UN chief: Investigate Saudi air strike in Yemen

UN Secretary-General António Guterres calls for independent probe of Saudi-led coalition air strike in Yemen that killed dozens of people.

Ben Ariel,

Antonio Guterres
Antonio Guterres
Reuters

UN Secretary-General António Guterres on Thursday condemned a Saudi-led coalition air strike in Yemen that killed dozens of people, calling for "an independent and prompt investigation," a spokesman said.

"The Secretary-General emphasizes that all parties must take constant care to spare civilians and civilian objects in the conduct of military operations," UN spokesman Farhan Haq said in a statement quoted by Reuters.

The attack on a bus at a market in rebel-held northern Yemen killed at least 29 children, the Red Cross said, according to the AFP news agency.

The coalition said it had carried out a "legitimate military action", targeting a bus in response to a deadly missile attack on Saudi Arabia on Wednesday by Houthi rebels.

Coalition spokesman Turki al-Maliki told AFP that claims by aid organizations that children were inside the bus were "misleading", adding that the bus carried "Houthi combatants".

The International Committee of the Red Cross said the strike hit a bus filled with children at the Dahyan market in the Houthi stronghold of Saada.

"A hospital supported by our team in Yemen received the bodies of 29 children under the age of 15 and 48 wounded, including 30 children," the ICRC said on Twitter.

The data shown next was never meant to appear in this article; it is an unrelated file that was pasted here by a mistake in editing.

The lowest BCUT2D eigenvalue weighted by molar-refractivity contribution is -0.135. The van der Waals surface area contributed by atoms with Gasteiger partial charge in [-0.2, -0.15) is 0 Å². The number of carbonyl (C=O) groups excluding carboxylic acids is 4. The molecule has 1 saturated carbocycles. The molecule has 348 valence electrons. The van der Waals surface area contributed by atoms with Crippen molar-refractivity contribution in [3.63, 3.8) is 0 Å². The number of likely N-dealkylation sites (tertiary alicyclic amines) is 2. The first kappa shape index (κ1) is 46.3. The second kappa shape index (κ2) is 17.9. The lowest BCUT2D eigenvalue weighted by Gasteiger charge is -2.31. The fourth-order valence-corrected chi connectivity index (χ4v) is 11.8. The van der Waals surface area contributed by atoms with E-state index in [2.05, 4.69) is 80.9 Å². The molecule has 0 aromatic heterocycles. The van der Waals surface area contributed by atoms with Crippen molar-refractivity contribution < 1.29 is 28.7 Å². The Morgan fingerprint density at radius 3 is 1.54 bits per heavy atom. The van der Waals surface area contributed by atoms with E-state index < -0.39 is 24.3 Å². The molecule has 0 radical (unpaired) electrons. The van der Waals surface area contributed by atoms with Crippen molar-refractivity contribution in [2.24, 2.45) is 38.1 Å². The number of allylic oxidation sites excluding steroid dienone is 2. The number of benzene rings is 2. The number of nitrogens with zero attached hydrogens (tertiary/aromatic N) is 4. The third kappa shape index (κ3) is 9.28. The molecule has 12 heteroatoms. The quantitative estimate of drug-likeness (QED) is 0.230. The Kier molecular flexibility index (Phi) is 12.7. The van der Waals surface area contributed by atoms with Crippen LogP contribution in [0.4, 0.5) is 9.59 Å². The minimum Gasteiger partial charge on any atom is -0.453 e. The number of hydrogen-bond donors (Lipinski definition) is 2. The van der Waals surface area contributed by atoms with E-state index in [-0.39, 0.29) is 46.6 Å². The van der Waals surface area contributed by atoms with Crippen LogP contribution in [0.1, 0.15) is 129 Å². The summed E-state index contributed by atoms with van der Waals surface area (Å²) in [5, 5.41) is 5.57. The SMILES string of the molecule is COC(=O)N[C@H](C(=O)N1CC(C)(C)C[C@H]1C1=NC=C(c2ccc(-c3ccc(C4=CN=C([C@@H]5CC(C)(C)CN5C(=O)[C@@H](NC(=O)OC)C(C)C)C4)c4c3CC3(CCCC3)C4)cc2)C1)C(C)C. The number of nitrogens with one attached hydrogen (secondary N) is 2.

A spokesman for the Red Cross in Sanaa told AFP the toll was not final as casualties from the attack were taken to several hospitals.

State Department spokeswoman Heather Nauert said the U.S. is "calling the Saudi-led coalition to conduct a thorough and transparent investigation into the incident."

"We call on the parties to take appropriate measures to protect civilians," she added.

The Saudi-led Arab military coalition has been fighting the Iranian-backed Houthi rebels over the last few years.

It has long been believed that Iran is planning to use the Houthis to take over Yemen and seize the key strategic port of Aden, which controls the entrance to the Red Sea and ultimately to the Israeli resort city of Eilat.

Iran denies it is backing the Houthis and has also denied Saudi Arabian accusations that Tehran provided the Houthi rebels in Yemen with ballistic capabilities.

Saudi forces have previously shot down Houthi missiles aimed at its territory with Patriot surface-to-air missiles purchased from the United States.








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